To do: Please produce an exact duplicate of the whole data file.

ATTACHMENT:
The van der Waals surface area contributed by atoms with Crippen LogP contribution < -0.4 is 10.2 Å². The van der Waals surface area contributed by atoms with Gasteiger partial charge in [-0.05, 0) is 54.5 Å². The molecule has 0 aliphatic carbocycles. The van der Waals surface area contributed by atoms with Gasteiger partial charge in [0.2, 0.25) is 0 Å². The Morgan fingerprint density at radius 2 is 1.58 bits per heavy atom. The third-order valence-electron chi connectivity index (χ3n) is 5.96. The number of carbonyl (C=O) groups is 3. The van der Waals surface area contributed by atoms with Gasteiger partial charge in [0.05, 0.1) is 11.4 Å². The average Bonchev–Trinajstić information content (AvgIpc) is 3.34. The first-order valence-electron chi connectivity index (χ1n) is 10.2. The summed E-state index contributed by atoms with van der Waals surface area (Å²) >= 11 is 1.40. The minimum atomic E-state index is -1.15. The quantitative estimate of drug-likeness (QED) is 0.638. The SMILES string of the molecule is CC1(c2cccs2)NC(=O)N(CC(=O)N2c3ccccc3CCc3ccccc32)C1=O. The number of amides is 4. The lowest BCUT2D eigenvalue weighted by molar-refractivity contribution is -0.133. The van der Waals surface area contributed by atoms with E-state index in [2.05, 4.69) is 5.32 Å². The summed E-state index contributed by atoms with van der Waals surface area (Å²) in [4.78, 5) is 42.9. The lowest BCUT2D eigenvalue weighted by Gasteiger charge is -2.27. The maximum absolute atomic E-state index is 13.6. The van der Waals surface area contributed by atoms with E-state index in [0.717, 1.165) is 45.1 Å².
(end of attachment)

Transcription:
The van der Waals surface area contributed by atoms with Crippen LogP contribution < -0.4 is 10.2 Å². The van der Waals surface area contributed by atoms with Gasteiger partial charge in [-0.05, 0) is 54.5 Å². The molecule has 0 aliphatic carbocycles. The van der Waals surface area contributed by atoms with Gasteiger partial charge in [0.2, 0.25) is 0 Å². The Morgan fingerprint density at radius 2 is 1.58 bits per heavy atom. The third-order valence-electron chi connectivity index (χ3n) is 5.96. The number of carbonyl (C=O) groups is 3. The van der Waals surface area contributed by atoms with Gasteiger partial charge in [0.05, 0.1) is 11.4 Å². The average Bonchev–Trinajstić information content (AvgIpc) is 3.34. The first-order valence-electron chi connectivity index (χ1n) is 10.2. The summed E-state index contributed by atoms with van der Waals surface area (Å²) >= 11 is 1.40. The minimum atomic E-state index is -1.15. The quantitative estimate of drug-likeness (QED) is 0.638. The SMILES string of the molecule is CC1(c2cccs2)NC(=O)N(CC(=O)N2c3ccccc3CCc3ccccc32)C1=O. The number of amides is 4. The lowest BCUT2D eigenvalue weighted by molar-refractivity contribution is -0.133. The van der Waals surface area contributed by atoms with E-state index in [2.05, 4.69) is 5.32 Å². The summed E-state index contributed by atoms with van der Waals surface area (Å²) in [4.78, 5) is 42.9. The lowest BCUT2D eigenvalue weighted by Gasteiger charge is -2.27. The maximum absolute atomic E-state index is 13.6. The van der Waals surface area contributed by atoms with E-state index in [0.717, 1.165) is 45.1 Å².